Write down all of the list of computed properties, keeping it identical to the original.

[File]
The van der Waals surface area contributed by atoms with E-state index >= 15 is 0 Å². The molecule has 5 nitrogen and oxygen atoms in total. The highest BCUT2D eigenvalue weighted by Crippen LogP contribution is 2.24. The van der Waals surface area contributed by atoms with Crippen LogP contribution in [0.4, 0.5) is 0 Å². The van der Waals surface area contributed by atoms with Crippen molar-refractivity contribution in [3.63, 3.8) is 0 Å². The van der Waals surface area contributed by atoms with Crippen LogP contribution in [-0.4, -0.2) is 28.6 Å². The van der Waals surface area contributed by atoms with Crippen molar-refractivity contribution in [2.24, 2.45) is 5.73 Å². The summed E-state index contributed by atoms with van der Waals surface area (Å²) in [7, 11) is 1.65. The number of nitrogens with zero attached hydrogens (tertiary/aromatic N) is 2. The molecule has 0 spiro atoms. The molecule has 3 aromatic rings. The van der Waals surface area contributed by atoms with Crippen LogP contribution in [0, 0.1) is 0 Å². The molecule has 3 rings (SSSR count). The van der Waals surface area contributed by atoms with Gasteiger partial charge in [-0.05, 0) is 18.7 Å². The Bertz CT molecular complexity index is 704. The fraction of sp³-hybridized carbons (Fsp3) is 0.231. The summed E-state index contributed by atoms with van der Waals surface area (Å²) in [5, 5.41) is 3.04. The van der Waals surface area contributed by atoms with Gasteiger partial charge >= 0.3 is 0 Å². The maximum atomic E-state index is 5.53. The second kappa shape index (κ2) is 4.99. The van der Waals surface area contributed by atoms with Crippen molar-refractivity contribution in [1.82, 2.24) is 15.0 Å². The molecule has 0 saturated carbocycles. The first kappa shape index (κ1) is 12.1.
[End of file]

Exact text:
The van der Waals surface area contributed by atoms with E-state index >= 15 is 0 Å². The molecule has 5 nitrogen and oxygen atoms in total. The highest BCUT2D eigenvalue weighted by Crippen LogP contribution is 2.24. The van der Waals surface area contributed by atoms with Crippen LogP contribution in [0.4, 0.5) is 0 Å². The van der Waals surface area contributed by atoms with Crippen molar-refractivity contribution in [3.63, 3.8) is 0 Å². The van der Waals surface area contributed by atoms with Crippen LogP contribution in [-0.4, -0.2) is 28.6 Å². The van der Waals surface area contributed by atoms with Crippen molar-refractivity contribution in [2.24, 2.45) is 5.73 Å². The summed E-state index contributed by atoms with van der Waals surface area (Å²) in [7, 11) is 1.65. The number of nitrogens with zero attached hydrogens (tertiary/aromatic N) is 2. The molecule has 0 spiro atoms. The molecule has 3 aromatic rings. The van der Waals surface area contributed by atoms with Crippen LogP contribution in [0, 0.1) is 0 Å². The molecule has 3 rings (SSSR count). The van der Waals surface area contributed by atoms with Gasteiger partial charge in [-0.05, 0) is 18.7 Å². The Bertz CT molecular complexity index is 704. The fraction of sp³-hybridized carbons (Fsp3) is 0.231. The summed E-state index contributed by atoms with van der Waals surface area (Å²) in [5, 5.41) is 3.04. The van der Waals surface area contributed by atoms with Gasteiger partial charge >= 0.3 is 0 Å². The maximum atomic E-state index is 5.53. The second kappa shape index (κ2) is 4.99. The van der Waals surface area contributed by atoms with Crippen molar-refractivity contribution in [1.82, 2.24) is 15.0 Å². The molecule has 0 saturated carbocycles. The first kappa shape index (κ1) is 12.1.